It’s a common complaint among Twin Cities-area developers: New homes in the Twin Cities cost a lot because of high land, labor and permitting fees.
Metrostudy’s fourth-quarter survey of the Twin Cities housing market confirms it. The national real estate research group said the median price of a new house in the area was $406,000, the highest median single-family home in the Midwest.
The group attributes that to higher land prices, shaped by demand in areas where there’s a shortage of land that can be developed.
Mark Gianopulos, regional director of Metrostudy, said in a statement that there’s a lot to like in the Twin Cities residential market but that the upward trend of house prices could constrict growth.
The pressure will be the greatest at the bottom of the market. “Increasing land, development and construction costs continue to force new-home prices above levels that could maximize absorption, which will make it difficult for the new-home market to reach what could be the largest pool of potential buyers, first-time and millennial buyers,” he said.
In addition to rising land prices, the prospect of higher mortgage interest rates creates another headwind. Gianopulos said that the “inevitable convergence of events” will force many buyers to seek out new, attached, townhouse-style construction.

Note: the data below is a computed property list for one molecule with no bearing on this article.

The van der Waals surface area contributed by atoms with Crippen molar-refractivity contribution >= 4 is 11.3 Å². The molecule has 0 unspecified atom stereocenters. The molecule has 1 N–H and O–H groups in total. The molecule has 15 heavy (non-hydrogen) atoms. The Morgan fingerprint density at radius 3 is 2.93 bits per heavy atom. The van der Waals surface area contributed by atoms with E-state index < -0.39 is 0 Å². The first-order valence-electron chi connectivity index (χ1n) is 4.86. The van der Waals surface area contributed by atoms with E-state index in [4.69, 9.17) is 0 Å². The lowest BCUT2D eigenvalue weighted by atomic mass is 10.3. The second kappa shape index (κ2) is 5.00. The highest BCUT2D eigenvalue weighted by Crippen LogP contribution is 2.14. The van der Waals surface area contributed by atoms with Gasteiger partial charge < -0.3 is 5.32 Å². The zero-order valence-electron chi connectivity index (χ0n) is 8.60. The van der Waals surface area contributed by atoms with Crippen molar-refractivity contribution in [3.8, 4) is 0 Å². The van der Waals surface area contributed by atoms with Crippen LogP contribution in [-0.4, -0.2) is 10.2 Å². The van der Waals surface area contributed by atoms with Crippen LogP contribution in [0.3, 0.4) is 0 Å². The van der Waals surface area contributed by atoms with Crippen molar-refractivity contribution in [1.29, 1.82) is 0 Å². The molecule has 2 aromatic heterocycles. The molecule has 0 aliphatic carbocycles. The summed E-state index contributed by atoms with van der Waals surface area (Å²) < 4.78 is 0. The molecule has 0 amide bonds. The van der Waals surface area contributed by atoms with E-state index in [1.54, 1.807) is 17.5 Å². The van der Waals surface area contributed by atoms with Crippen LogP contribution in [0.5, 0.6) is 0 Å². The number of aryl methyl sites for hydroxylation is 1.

The group said that by the end of last year, construction started on 6,257 new units, boosting annual starts 13.1 percent compared with 2015 and making it the highest annual level of the past three years.
The annual rate of closings also was up, rising 10.8 percent to 5,969 units — the strongest showing since the recession.
The number of finished and vacant houses in builder inventory by the end of 2016 was flat in a trend that started at the end of 2012.
By the end of the year, there were 716 finished and vacant housing units, mostly single-family houses, in builder inventory, which translates to a 1.8-month supply.
For this year, an estimated 6,800 to 7,100 housing starts are expected, a 10 to 13 percent increase from 2016.
With construction and sales expected to rise about the same pace this year, the number of finished and vacant homes in inventory are expected to remain constant.
In the most active markets, sales have been the strongest and inventory levels the tightest in Dakota and Washington counties. The supply of lots was less than two years compared with a 24.2-month supply in Carver County.
Isanti and Pierce Counties were the weakest with the fewest sales and the highest supply of buildable lots. Isanti developers were maintaining a 129-month supply, and Pierce County in western Wisconsin had a 104-month supply. Both counties saw a significant decline from 2015 to 2016.